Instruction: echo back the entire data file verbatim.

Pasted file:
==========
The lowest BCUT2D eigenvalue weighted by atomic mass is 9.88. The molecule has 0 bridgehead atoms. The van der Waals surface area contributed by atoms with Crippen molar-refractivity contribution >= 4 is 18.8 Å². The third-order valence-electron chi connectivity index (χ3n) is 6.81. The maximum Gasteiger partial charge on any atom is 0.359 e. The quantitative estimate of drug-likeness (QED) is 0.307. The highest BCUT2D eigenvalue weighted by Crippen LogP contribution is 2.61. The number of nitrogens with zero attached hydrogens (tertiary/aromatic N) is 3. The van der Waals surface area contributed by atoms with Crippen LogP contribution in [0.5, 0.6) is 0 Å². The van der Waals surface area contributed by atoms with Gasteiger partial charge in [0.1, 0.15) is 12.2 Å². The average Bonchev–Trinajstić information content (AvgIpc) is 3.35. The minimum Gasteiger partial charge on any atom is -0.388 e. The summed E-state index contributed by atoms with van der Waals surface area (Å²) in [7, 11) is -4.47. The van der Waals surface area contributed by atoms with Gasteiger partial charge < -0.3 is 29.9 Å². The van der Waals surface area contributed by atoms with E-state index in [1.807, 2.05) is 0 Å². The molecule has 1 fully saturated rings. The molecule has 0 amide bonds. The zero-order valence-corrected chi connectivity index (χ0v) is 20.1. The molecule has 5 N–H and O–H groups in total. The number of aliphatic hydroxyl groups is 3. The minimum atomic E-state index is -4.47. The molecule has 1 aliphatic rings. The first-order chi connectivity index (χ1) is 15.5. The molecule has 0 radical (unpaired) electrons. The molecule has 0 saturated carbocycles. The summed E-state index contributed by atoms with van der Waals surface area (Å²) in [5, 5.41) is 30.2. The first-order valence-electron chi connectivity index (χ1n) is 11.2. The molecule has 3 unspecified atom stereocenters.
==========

The lowest BCUT2D eigenvalue weighted by atomic mass is 9.88. The molecule has 0 bridgehead atoms. The van der Waals surface area contributed by atoms with Crippen molar-refractivity contribution >= 4 is 18.8 Å². The third-order valence-electron chi connectivity index (χ3n) is 6.81. The maximum Gasteiger partial charge on any atom is 0.359 e. The quantitative estimate of drug-likeness (QED) is 0.307. The highest BCUT2D eigenvalue weighted by Crippen LogP contribution is 2.61. The number of nitrogens with zero attached hydrogens (tertiary/aromatic N) is 3. The van der Waals surface area contributed by atoms with Crippen LogP contribution in [0.5, 0.6) is 0 Å². The van der Waals surface area contributed by atoms with Gasteiger partial charge in [0.1, 0.15) is 12.2 Å². The average Bonchev–Trinajstić information content (AvgIpc) is 3.35. The minimum Gasteiger partial charge on any atom is -0.388 e. The summed E-state index contributed by atoms with van der Waals surface area (Å²) in [7, 11) is -4.47. The van der Waals surface area contributed by atoms with Gasteiger partial charge < -0.3 is 29.9 Å². The van der Waals surface area contributed by atoms with E-state index in [1.807, 2.05) is 0 Å². The molecule has 1 fully saturated rings. The molecule has 0 amide bonds. The zero-order valence-corrected chi connectivity index (χ0v) is 20.1. The molecule has 5 N–H and O–H groups in total. The number of aliphatic hydroxyl groups is 3. The minimum atomic E-state index is -4.47. The molecule has 1 aliphatic rings. The first-order chi connectivity index (χ1) is 15.5. The molecule has 0 radical (unpaired) electrons. The molecule has 0 saturated carbocycles. The summed E-state index contributed by atoms with van der Waals surface area (Å²) in [5, 5.41) is 30.2. The first-order valence-electron chi connectivity index (χ1n) is 11.2. The molecule has 3 unspecified atom stereocenters.